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The future of air travel

Getting to decarbonisation

By Prospect Team  

The UK government has committed itself to cutting Britain’s greenhouse gas emissions to zero by 2050. It’s an eye-catching ambition, but is it realistic? Do the government’s plans go too far, or not far enough? And what would be the consequences of meeting such a target?

To discuss these issues, Prospect brought together two experts from different fields—Professor Joseph Alcamo, Director of the Sussex Sustainability Research Programme at the University of Sussex, and Matt Gorman, the Sustainability and Environment Director at Heathrow, sponsors of the event.

“The science is clear: that we need to get to net zero to avoid the worst effects of climate change,” said Matt Gorman. “That’s true for every industrial sector.”

“The acceleration of the debate in recent years has been quite marked,” he said. “We’ve seen updated science from the IPCC and alongside, you’ve seen a significant mobilisation of particularly young people.”

“Aviation is classified as one of the ‘harder to abate’ sectors,” he noted, “along with things like steel and cement where there are technological alternatives, but they might take time.”

“We are optimistic about what we can achieve in our sector and how some of our licence to grow may end up funding those clean innovations and carbon capture technologies.” Other innovations that the aviation sector might deploy include a greater use of sustainable fuels and also hybrid and electric aircraft motors, which could become commercially viable within a decade.

“This demonstrates a point of view that we are going to have to get away from,” said Joseph Alcamo in response. “That somehow we can maintain everything we have and keep doing things the way we are doing them.”

“Technology has certain limits,” he said, “and when we talk about ‘net zero’, we are not talking about end-of-pipe corrective measures. We are talking about transformation.”

“Transport now accounts for about a third of the UK’s emissions,” he noted. “I don’t think we can maintain getting around the way we are now getting around.”

“In cities we are going to have to leave our cars behind,” he said. The changes to the way that people behave and travel will in part be a function of urban planning. So for example if businesses are located near residential areas, workers will need to travel less. This is the sort of simple adjustment that will have to come about.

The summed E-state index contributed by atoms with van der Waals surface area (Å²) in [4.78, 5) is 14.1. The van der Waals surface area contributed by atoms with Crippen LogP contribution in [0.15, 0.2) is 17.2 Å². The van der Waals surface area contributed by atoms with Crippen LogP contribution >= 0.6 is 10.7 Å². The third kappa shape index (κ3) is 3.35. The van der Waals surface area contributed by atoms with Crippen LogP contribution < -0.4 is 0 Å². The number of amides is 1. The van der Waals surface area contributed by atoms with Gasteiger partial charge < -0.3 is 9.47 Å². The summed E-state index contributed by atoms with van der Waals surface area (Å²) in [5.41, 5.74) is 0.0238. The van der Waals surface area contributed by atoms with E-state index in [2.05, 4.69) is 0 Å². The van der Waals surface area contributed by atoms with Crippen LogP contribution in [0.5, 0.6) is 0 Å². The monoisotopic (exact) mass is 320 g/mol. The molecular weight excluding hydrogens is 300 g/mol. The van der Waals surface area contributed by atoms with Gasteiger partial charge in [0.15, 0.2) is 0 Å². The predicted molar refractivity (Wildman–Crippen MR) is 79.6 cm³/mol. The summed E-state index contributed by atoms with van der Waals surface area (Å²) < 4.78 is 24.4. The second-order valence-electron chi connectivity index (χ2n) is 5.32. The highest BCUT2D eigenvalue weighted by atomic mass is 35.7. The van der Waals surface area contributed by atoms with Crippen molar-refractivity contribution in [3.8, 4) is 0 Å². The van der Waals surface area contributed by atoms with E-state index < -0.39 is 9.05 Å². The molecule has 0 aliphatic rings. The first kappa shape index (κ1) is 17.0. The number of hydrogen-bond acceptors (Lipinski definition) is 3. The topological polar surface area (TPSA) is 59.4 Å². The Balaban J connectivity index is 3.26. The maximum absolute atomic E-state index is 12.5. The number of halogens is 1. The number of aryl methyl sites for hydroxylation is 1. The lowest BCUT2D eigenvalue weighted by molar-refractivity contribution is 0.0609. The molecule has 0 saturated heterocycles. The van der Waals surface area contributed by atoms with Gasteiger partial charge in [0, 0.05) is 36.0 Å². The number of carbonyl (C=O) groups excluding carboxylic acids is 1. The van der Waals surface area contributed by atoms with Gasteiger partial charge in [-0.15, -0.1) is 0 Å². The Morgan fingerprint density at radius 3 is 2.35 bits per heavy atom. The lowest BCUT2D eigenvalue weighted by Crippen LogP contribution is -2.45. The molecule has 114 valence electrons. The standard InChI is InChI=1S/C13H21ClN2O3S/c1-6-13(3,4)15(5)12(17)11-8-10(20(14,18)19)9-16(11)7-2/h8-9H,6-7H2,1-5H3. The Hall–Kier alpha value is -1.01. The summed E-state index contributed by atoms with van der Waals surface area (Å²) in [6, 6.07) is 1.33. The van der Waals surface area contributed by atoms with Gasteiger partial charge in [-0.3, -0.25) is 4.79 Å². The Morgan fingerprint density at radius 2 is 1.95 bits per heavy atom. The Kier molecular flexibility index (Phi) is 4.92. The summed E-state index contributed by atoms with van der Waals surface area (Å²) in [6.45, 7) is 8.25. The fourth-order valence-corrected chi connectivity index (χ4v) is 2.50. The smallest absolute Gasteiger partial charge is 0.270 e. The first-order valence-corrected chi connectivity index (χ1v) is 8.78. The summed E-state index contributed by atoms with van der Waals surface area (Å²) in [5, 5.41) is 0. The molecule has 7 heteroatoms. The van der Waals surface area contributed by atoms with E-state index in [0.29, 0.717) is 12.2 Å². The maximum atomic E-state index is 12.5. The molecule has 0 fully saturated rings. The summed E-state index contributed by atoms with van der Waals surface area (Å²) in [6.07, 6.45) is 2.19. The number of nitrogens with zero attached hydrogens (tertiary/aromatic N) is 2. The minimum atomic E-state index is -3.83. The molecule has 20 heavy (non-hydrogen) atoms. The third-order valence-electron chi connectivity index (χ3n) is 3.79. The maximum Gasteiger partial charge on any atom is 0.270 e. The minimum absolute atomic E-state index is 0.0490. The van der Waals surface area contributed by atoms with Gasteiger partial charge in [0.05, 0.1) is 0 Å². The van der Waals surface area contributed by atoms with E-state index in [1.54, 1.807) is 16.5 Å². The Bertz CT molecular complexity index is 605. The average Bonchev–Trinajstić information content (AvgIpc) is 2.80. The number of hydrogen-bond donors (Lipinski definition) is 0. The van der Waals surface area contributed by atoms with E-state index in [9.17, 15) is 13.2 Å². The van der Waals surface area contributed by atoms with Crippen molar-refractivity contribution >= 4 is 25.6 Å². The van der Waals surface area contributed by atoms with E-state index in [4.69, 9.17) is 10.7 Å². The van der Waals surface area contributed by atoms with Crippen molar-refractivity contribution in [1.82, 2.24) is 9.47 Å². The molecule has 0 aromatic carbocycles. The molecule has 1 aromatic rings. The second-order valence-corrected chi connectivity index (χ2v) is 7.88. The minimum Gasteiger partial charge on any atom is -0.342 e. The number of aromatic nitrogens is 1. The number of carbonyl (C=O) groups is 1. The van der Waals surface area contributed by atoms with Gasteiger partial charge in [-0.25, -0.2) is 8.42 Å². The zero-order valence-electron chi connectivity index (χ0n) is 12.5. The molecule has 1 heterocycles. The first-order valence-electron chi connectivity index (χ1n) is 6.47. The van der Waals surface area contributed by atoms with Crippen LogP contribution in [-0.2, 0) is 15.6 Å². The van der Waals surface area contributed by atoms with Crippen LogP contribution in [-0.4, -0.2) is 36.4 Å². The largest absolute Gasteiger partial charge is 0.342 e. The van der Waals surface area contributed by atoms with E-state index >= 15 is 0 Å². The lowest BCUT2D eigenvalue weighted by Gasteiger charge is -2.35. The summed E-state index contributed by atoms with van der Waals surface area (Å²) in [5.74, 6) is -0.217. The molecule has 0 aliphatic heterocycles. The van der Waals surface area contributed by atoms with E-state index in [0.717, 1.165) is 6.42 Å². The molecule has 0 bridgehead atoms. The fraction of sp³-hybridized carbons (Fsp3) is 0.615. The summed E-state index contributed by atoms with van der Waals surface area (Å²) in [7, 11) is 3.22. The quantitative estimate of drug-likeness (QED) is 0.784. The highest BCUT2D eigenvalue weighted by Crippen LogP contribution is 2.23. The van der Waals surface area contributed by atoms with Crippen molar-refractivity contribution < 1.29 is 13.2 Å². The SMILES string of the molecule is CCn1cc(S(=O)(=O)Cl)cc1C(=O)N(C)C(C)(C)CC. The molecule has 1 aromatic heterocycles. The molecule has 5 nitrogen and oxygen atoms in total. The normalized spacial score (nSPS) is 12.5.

“As far as long distance goes, we may be able to maintain or slow down the increase in aviation emissions,” said Joseph Alcamo. “In the end I am very skeptical we can maintain the number of passengers using air transport for regions like Europe. I see no reason why we should not be planning for an air-travel-free Europe.”

“If we are serious,” he said, “we have to talk about air travel-free zones.”

Offsetting is worth examining, he continued. Heathrow is using this approach, by the restoration of peat land. Peat land absorbs carbon from the atmosphere, but if the land degrades, that carbon can be released. Restoring peat land can help to offset the emissions generated by air travel. “That’s great,” said Joseph Alcamo, “but offsetting is going to have its limits.”

If people were to change their travel habits, and if Europe were to become a zero air travel zone, this would require a significant cultural shift. People would have to change their attitude towards their own lifestyles, working practices and accept limits on their ability to move across the globe.

“My starting point is that air travel is fundamentally a force for good,” said Matt Gorman. Not only is Heathrow a huge hub for travellers he said, it is also Britain’s largest port for non-EU exports. That makes air travel of crucial significance as Britain prepares for Brexit. It also has a significant social and cultural importance.

“People do need to pay the environmental cost, and they already do that in the UK through air passenger duty.” He was unconvinced by the benefits of the proposed frequent flier tax, commenting that “it doesn’t tackle carbon directly and we’ve always been in favour or pricing carbon directly.” That approach, it is hoped, will drive innovation, as airlines seek new ways to lower their carbon bills.

“Personally I’d struggle in a world where we said the enemy is flying, rather than the enemy is carbon,” said Matt Gorman. “Carbon is the enemy—and we’ve got to get it out of the economy.”

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